posted by Anonymous on January 21, 2007

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  • Anonymous

    Posted June 21, 2005

    Not overly impressed

    This was my first read of Ellis and I hope the next one is better. It was too short, skipped too much and didn't get into many details. As a result, I didn't feel as though I learned what I should have. The only thing I came away with was the impression that Washington was more interested in his legacy than the welfare of the country.

    0 out of 1 people found this review helpful.

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  • Anonymous

    Posted June 13, 2005

    I feel closer to him than ever before in my life!

    He writes of 'His Excellency' in a way that makes me feel as though i'm reading about a grand father I always heard about but was not yet alive to know personally. In the end a very touching account.

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  • Anonymous

    Posted March 12, 2005

    Ellis Has Done It Again!!!

    Joseph Ellis has once again proven why he is the leading historian of today in the study of our country's founding fathers. Everyday we see Washington's face on the dollar bill, or have at one time stood in front of his memorial in the city which holds his name. Yet with that said the majority of us still dont understand exactly what this man did, and why he merits all the honor and celebration. Ellis argues, and does a great job, that Washington stood out because of all the founding fathers he understood that in order for the young infant country to surive it had to become united as one, take a macro approach to foreign affairs, and most important in order to lead he had to put all personal feelings aside and lead with his head, not his heart. By accomplishing all three of these tasks George Washington set the foundation for which this country still sits on today. I started this book with the mind set that Washington was only a puppet to the likes of Jefferson, Hamilton, and Madison. I finished the book with a greater appreciation for the man who should go down as the greatest president of our time. I urge everyone to READ THIS BOOK!!!!

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  • Anonymous

    Posted March 11, 2005

    Excellent character study

    I loved this book. It provided insights to the character of George Washington that I was not aware of. The book concentrates on the personality and emotional make up of Washington. Joseph Ellis has distilled a lot of facts into a highly readable and informative 278 pages. I highly recommend this book to anyone with even a passing interest in our founding fathers. We tend to treat Washington as a semi-mythical god figure. This book paints a picture of the real person.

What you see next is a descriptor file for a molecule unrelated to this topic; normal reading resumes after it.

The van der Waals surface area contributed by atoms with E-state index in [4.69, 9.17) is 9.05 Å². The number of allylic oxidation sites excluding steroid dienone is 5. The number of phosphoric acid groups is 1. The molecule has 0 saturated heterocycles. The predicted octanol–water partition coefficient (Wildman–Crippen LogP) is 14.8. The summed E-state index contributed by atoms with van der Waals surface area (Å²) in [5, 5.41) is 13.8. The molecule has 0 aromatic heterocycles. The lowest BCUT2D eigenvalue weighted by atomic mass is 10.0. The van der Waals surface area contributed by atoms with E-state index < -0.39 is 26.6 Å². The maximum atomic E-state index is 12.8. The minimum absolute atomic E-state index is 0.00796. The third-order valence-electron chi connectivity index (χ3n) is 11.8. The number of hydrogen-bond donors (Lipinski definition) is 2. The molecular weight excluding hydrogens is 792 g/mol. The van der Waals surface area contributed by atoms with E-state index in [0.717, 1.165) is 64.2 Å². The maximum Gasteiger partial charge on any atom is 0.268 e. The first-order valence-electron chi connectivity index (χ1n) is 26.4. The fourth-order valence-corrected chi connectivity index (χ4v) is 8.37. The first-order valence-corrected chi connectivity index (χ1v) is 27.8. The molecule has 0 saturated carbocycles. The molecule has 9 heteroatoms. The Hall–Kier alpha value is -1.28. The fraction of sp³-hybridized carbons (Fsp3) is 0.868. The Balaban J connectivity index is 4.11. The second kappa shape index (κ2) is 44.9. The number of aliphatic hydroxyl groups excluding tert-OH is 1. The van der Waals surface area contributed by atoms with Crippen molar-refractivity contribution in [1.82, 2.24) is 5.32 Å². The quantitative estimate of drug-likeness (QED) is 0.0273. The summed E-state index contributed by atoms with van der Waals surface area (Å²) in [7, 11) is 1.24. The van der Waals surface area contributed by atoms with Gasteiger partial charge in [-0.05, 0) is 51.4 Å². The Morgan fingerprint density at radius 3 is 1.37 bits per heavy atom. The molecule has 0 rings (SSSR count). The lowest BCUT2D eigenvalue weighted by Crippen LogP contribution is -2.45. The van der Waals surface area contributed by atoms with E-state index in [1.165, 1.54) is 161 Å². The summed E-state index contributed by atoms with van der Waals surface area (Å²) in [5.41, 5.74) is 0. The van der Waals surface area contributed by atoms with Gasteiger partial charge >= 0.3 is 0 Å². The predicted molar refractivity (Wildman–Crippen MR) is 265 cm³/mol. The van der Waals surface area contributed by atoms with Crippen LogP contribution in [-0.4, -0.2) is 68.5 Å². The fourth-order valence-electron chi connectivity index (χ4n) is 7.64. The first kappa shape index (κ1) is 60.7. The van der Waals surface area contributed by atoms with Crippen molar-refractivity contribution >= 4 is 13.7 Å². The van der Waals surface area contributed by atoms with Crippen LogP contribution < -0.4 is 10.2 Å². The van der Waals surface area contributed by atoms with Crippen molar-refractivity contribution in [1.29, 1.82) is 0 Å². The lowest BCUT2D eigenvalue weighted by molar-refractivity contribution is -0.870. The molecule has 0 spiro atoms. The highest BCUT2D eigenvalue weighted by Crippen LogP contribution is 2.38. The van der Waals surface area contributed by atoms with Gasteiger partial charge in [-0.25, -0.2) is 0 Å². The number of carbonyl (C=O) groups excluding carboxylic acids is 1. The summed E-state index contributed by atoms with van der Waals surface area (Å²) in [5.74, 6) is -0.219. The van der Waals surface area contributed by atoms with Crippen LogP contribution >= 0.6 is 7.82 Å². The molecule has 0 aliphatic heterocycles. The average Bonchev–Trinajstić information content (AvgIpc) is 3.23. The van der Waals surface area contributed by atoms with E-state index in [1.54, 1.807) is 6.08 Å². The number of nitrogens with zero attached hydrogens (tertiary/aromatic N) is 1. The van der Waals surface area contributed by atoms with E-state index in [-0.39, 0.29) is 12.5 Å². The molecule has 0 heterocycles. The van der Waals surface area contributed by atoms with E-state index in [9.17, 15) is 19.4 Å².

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  • Anonymous

    Posted May 1, 2005

    A fantastic look at the man behind the myth

    This is my first Ellis read, and I must say I was very impressed. His Excellency gives its reader a warts and all view of Washington, from his failures and shortfalls during the French & Indian War coupled with his seemingly uncanny ability to evade death during battles. Ellis paints the picture of Washington as a Man who was as much one of destiny as well as foresight. I would recommend this book to anyone who is curious about how the United States' First President was destined for greatness during and after the War for Independence, and was altogether aware of the part he played in the American Experiment.

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  • Anonymous

    Posted February 16, 2005

    Skip this one

    This guy is pumping too much out too fast. Skip this one and pick up Washington's Crossing. It is a much better read. This book is plainly and simply slow and boring. I get the distinct impression that Ellis was simply going through the motions

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  • Anonymous

    Posted January 29, 2005

    Chose Not To Be King;The First American President

    J.J.Ellis writes of a great,historical person who we only heard maybe, three percent about, as grade school children. Was his life a secret? Where did the wisdom come from, that led him not to follow in England's Monarch traditions? How greatly did this benifit The States?

    0 out of 1 people found this review helpful.

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  • Anonymous

    Posted December 29, 2004

    A Great Read!

    ¿His Excellency¿ is a wonderful short biography of our most important and influential early president. Ellis delves into the character of this great man in order to better understand the singular impact George Washington had on the survival of our fledgling nation. The reading is fast and captivating, but slips into the academic style quite regularly (not that this is necessarily a detractor). I read this book casually and was finished in less than a week. It is an excellent read which I highly recommend to anyone interested in better understanding President Washington.

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  • Anonymous

    Posted December 27, 2004

    Offers fantastic perspective on today's politics.